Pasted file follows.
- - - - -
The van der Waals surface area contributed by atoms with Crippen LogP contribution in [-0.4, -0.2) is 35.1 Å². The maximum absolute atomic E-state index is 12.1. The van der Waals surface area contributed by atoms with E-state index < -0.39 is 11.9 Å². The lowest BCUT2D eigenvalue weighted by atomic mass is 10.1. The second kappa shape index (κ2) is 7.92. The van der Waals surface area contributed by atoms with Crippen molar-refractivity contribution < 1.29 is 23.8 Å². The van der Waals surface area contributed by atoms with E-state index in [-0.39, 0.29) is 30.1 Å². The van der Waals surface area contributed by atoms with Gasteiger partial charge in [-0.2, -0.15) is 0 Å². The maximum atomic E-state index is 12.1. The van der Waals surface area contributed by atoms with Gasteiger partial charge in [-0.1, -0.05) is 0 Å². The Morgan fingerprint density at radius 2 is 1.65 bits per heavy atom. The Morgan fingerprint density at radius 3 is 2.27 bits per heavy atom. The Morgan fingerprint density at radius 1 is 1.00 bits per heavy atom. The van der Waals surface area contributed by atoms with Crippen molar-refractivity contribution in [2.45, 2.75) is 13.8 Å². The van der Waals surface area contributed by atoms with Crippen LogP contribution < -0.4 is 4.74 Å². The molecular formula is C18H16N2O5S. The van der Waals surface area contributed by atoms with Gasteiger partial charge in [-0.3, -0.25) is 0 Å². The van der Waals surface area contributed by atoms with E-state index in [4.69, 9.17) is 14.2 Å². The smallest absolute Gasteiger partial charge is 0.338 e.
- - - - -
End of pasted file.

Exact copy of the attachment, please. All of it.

The van der Waals surface area contributed by atoms with Crippen LogP contribution in [-0.4, -0.2) is 35.1 Å². The maximum absolute atomic E-state index is 12.1. The van der Waals surface area contributed by atoms with E-state index < -0.39 is 11.9 Å². The lowest BCUT2D eigenvalue weighted by atomic mass is 10.1. The second kappa shape index (κ2) is 7.92. The van der Waals surface area contributed by atoms with Crippen molar-refractivity contribution < 1.29 is 23.8 Å². The van der Waals surface area contributed by atoms with E-state index in [-0.39, 0.29) is 30.1 Å². The van der Waals surface area contributed by atoms with Gasteiger partial charge in [-0.2, -0.15) is 0 Å². The maximum atomic E-state index is 12.1. The van der Waals surface area contributed by atoms with Gasteiger partial charge in [-0.1, -0.05) is 0 Å². The Morgan fingerprint density at radius 2 is 1.65 bits per heavy atom. The Morgan fingerprint density at radius 3 is 2.27 bits per heavy atom. The Morgan fingerprint density at radius 1 is 1.00 bits per heavy atom. The van der Waals surface area contributed by atoms with Crippen molar-refractivity contribution in [2.45, 2.75) is 13.8 Å². The van der Waals surface area contributed by atoms with Crippen LogP contribution < -0.4 is 4.74 Å². The molecular formula is C18H16N2O5S. The van der Waals surface area contributed by atoms with Gasteiger partial charge in [-0.3, -0.25) is 0 Å². The van der Waals surface area contributed by atoms with E-state index in [4.69, 9.17) is 14.2 Å². The smallest absolute Gasteiger partial charge is 0.338 e.